Summary (Magill's Survey of World Literature, Revised Edition)
Songs of Life and Hope confirms Darío’s position as not only the exemplar of Modernismo but also as Spanish poet par excellence. This work elucidates his tragic vision of life and articulates its redemption. As Darío focuses on these themes, he continues to extend innovations of style, form, and development of ideas.
In the preface Darío reasserts his belief in the supremacy of art and his disdain for the conventional-minded. In the poems, he develops the free verse, rhythms, and repetitions that contribute to the poems’ lyrical qualities. He use symbols to reflect the fusion of contrasting spirits. He laments the fate of humankind, then explains and exemplifies what redeems life, what offers comfort and hope.
The first poem, “Nocturno” (“Nocturne”), an autobiographical piece, describes his struggles and longing. Awareness of loss, of time wasted, and of mortality reverberate throughout. Comfort and hope are offered in descriptions of both how to live—engage in life fully and passionately—and where to find inspiration—in the sources of redemption, beauty, and harmony. For Darío, the comfort of the flesh makes life whole and even makes the spiritual accessible. “Leda”explores this impetus and result.
Religious belief and recognition of harmony and beauty also provide comfort. The tragic life is relieved by spiritual belief. In “Spes.” the poet prays for the grace that will purge his unworthy impulses and the guilt that follows. Recognizing a universal mood of despair and pain, the speaker waits in “Canto de esperanza” (“Song of Hope”) for a second coming and mourns the sterile, hopeless world of no belief. The optimistic spirit, he explains in “Salutación del optimista” (“Greetings from an Optimist’), enables doleful misgivings to melt away.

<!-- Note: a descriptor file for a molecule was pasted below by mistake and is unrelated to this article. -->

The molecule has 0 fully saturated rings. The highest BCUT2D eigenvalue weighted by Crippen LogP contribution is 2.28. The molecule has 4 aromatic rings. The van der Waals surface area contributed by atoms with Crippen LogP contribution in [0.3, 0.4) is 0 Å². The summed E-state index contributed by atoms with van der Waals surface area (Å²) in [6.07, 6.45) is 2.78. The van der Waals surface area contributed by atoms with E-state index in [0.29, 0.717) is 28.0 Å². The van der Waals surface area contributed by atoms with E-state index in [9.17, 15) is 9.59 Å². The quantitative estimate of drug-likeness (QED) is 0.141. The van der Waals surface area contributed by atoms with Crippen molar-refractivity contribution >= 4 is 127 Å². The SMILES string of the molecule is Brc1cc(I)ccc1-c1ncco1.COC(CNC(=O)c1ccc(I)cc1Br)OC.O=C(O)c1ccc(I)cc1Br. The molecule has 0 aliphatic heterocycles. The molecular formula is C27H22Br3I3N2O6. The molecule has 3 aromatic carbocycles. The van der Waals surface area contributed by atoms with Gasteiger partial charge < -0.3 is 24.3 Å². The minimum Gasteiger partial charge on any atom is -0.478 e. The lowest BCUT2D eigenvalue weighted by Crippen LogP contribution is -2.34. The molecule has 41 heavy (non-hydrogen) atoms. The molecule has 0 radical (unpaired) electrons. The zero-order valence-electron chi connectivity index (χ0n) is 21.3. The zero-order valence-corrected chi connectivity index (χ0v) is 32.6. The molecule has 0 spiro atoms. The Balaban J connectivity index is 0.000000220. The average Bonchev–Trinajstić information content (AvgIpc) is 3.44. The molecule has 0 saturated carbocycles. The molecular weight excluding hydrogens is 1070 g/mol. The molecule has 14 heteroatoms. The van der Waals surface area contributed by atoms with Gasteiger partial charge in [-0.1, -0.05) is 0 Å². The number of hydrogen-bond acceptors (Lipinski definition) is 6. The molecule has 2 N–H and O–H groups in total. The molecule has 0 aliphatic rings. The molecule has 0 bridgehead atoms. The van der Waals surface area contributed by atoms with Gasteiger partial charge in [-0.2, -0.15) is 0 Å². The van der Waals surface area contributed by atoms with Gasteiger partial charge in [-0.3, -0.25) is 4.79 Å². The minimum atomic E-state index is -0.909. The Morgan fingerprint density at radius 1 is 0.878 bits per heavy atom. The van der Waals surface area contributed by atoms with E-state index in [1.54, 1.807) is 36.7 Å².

Harmony is created by the uniting of contrasting elements. In “Al rey Óscar” (“To King Oscar”), the regal emissary from Norway brings to Spain a spirit that complements the Spanish spirit. Art and artists create this harmony as well. “Cyrano en España” (“Cyrano in Spain”) and “Salutación a Leonardo” (“A Salutation to Leonardo”) describe other felicitous unions. Again, Darío uses symbols to create a mythology of life and hope. Classical figures of mythology and everyday creatures, such as swans, represent beauty and life.
Bibliography (Magill's Survey of World Literature, Revised Edition)
Applebaum, Stanley, ed. and trans. Introduction to Cuentos y poesias/Stories and Poems: A Dual Language Book, by Rubén Darío. Mineola, N.Y.: Dover, 2002.
Derusha, Will, and Alberto Acereda, eds. Introduction to Songs of Life and Hope/Cantos de vida y esperanza, by Rubén Darío. Durham, N.C.: Duke University Press, 2004.
Imbert, Enrique Anderson. “Rubén Darío.” Translated by Peter Latson. In Latin American Writers. Vol. 1 in The Scribner’s Writers Series. New York: Charles Scribner’s Sons, 1989.
Jrade, Cathy L. “Socio-Political Concerns in the Poetry of Rubén Darío.” The Latin American Literary Review 18, no. 36 (1990): 36-49.
Pym, Anthony, “Strategies of the Frontier in Spanish-American Modernismo.” Comparative Literature 44, no. 2 (Spring, 1992): 161-173.
Stavans, Ilan, ed. Introduction to Rubén Darío: Selected Writings. New York: Penguin Books, 2005.